Nineteen years after Anita Hill accused her former boss at Equal Employment Opportunity, now-Supreme Court Associate Justice Clarence Thomas, of making sexual comments, she received what appeared to be a mysterious voicemail allegedly from Thomas’ wife rekindling the incident.

“Good morning Anita Hill, it’s Ginny Thomas,” the Oct. 9 message said, according to ABC News. “I just want to reach across the airwaves and the years and ask you to consider something. I would love you to consider an apology sometime and some full explanation of why you did what you did with my husband. So give it some thought and certainly pray about this and come to understand why you did what you did. OK, have a good day.”

Hill, now teaching law at Brandeis University in Massachusetts, said she initially thought the call was a prank and forwarded the message to campus police. But when a reporter from an ABC News affiliate sent an e-mail to Virginia Thomas, the identity of the voice was confirmed as that of the Supreme Court justice’s wife.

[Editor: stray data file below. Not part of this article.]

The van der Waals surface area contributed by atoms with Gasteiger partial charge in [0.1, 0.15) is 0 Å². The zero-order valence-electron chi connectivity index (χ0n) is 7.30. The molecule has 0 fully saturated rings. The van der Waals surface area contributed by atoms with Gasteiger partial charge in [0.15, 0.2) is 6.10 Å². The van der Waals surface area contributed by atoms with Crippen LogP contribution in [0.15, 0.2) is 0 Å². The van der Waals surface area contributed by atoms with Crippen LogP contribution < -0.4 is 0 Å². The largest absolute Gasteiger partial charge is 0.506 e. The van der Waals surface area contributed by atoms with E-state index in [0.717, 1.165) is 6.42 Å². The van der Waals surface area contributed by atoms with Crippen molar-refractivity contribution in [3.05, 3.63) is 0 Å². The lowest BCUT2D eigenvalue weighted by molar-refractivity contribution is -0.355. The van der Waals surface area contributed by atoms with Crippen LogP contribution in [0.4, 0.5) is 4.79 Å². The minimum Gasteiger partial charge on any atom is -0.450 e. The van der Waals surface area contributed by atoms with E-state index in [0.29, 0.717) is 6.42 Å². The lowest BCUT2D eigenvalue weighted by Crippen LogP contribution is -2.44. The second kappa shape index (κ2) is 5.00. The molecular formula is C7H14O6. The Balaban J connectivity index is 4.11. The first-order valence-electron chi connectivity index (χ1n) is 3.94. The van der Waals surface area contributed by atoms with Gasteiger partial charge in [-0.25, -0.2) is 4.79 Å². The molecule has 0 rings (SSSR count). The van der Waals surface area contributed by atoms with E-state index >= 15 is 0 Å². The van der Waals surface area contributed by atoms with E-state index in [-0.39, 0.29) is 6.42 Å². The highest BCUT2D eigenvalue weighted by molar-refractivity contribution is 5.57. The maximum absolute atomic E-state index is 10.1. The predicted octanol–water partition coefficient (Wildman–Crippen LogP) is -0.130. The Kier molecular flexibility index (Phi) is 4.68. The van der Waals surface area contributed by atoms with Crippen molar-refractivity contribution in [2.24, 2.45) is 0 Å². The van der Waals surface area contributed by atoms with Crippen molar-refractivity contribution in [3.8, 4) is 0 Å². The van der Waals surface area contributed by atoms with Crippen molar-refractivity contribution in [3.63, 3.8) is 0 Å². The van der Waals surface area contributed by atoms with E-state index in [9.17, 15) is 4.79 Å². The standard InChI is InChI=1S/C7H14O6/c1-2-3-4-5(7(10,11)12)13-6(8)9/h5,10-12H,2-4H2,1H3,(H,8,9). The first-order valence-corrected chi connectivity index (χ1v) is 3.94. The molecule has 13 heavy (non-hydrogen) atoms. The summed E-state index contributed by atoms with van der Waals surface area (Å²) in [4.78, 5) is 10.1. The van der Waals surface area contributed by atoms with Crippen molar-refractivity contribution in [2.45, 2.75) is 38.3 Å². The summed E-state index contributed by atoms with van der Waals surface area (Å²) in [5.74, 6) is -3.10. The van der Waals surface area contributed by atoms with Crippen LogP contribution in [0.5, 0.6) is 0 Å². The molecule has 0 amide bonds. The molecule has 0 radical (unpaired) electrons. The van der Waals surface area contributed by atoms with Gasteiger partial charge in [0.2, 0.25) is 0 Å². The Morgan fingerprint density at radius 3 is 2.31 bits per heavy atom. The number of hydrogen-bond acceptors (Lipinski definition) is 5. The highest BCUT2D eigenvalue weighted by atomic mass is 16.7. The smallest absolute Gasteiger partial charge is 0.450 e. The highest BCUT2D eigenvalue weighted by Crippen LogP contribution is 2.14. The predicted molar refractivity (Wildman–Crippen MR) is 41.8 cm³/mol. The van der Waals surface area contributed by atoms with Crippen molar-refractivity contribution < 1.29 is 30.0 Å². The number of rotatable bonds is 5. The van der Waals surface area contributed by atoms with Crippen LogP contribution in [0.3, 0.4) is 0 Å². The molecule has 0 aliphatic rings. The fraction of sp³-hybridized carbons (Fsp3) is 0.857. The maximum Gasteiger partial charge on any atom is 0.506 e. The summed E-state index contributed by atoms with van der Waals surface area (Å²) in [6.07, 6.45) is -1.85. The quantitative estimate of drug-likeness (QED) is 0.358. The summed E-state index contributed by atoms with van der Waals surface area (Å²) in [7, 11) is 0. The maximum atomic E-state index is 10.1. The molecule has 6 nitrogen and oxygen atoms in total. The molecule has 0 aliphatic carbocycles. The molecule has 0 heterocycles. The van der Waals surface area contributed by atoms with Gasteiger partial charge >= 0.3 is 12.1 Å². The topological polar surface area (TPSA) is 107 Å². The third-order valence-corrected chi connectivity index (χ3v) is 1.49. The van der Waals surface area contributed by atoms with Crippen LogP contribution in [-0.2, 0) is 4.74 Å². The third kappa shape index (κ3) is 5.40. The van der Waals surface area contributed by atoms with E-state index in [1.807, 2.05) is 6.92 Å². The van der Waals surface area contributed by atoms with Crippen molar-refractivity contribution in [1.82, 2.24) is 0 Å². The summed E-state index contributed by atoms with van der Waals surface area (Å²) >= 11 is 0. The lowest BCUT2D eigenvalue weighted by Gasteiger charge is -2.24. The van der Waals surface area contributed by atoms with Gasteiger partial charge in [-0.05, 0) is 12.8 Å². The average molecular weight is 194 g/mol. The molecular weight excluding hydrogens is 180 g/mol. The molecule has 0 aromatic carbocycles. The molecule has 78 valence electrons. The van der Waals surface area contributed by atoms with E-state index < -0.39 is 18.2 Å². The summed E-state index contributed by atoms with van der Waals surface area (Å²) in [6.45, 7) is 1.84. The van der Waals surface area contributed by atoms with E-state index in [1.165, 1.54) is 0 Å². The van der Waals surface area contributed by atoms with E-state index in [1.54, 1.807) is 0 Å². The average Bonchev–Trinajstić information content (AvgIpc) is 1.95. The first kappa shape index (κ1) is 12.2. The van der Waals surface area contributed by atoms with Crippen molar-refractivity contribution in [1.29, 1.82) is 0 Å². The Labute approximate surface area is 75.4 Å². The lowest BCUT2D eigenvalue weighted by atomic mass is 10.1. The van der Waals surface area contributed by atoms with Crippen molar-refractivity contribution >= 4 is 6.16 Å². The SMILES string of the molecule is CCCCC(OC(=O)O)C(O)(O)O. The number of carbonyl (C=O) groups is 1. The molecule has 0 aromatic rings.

“I did place a call to Ms. Hill at her office extending an olive branch to her after all these years, in hopes that we could ultimately get past what happened so long ago,” Thomas wrote in an e-mail response. “That offer still stands, I would be very happy to meet and talk with her if she would be willing to do the same. Certainly no offense was ever intended.”

Hill told ABC News, “I don’t apologize. I have no intention of apologizing, and I stand by my testimony in 1991.”

During confirmation hearings before the Senate Judiciary Committee nearly two decades ago, Hill testified that Thomas, at the time chairman of the Equal Employment Opportunity Commission, uttered sexual innuendos to Hill and made references to her about pornographic films during working hours. Thomas rebutted the eleventh-hour accusations, characterizing Hill’s testimony and other assaults on his morality and behavior as a “high-tech lynching.”

On Oct. 15, 1991, the Senate confirmed his nomination to the High Court in a 52-48 vote.

Lillian McEwen, a former Senate Judiciary Committee lawyer who dated Thomas indicated in a recent interview with The Washington Post that Hill’s claims were certainly not far-fetched in light of Thomas’ lifestyle at the time.

“The Clarence I know was certainly capable not only of doing the things that Anita Hill said he did, but it would be totally consistent with the way he lived his personal life then,” McEwen told the Post. She added that she was not surprised that Virginia Thomas would leave a message for Hill nearly two decades after the case was closed.